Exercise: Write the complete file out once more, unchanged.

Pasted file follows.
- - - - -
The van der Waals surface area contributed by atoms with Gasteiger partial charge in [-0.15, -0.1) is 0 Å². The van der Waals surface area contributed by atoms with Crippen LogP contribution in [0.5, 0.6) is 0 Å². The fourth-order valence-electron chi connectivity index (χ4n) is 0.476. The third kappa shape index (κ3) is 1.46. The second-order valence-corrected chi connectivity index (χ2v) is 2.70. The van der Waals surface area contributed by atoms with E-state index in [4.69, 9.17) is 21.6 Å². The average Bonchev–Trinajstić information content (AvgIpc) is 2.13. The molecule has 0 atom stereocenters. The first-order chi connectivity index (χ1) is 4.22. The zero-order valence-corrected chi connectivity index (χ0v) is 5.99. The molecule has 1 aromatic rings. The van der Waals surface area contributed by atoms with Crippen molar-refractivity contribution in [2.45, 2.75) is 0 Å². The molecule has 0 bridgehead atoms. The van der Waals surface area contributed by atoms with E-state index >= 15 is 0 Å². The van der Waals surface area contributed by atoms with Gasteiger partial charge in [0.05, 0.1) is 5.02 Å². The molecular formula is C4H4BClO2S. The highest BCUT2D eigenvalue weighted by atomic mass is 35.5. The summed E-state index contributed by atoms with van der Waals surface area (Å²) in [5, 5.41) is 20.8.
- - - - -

The van der Waals surface area contributed by atoms with Gasteiger partial charge in [-0.15, -0.1) is 0 Å². The van der Waals surface area contributed by atoms with Crippen LogP contribution in [0.5, 0.6) is 0 Å². The fourth-order valence-electron chi connectivity index (χ4n) is 0.476. The third kappa shape index (κ3) is 1.46. The second-order valence-corrected chi connectivity index (χ2v) is 2.70. The van der Waals surface area contributed by atoms with E-state index in [4.69, 9.17) is 21.6 Å². The average Bonchev–Trinajstić information content (AvgIpc) is 2.13. The molecule has 0 atom stereocenters. The first-order chi connectivity index (χ1) is 4.22. The zero-order valence-corrected chi connectivity index (χ0v) is 5.99. The molecule has 1 aromatic rings. The van der Waals surface area contributed by atoms with Crippen molar-refractivity contribution in [2.45, 2.75) is 0 Å². The molecule has 0 bridgehead atoms. The van der Waals surface area contributed by atoms with E-state index >= 15 is 0 Å². The van der Waals surface area contributed by atoms with Gasteiger partial charge in [0.05, 0.1) is 5.02 Å². The molecular formula is C4H4BClO2S. The highest BCUT2D eigenvalue weighted by atomic mass is 35.5. The summed E-state index contributed by atoms with van der Waals surface area (Å²) in [5, 5.41) is 20.8.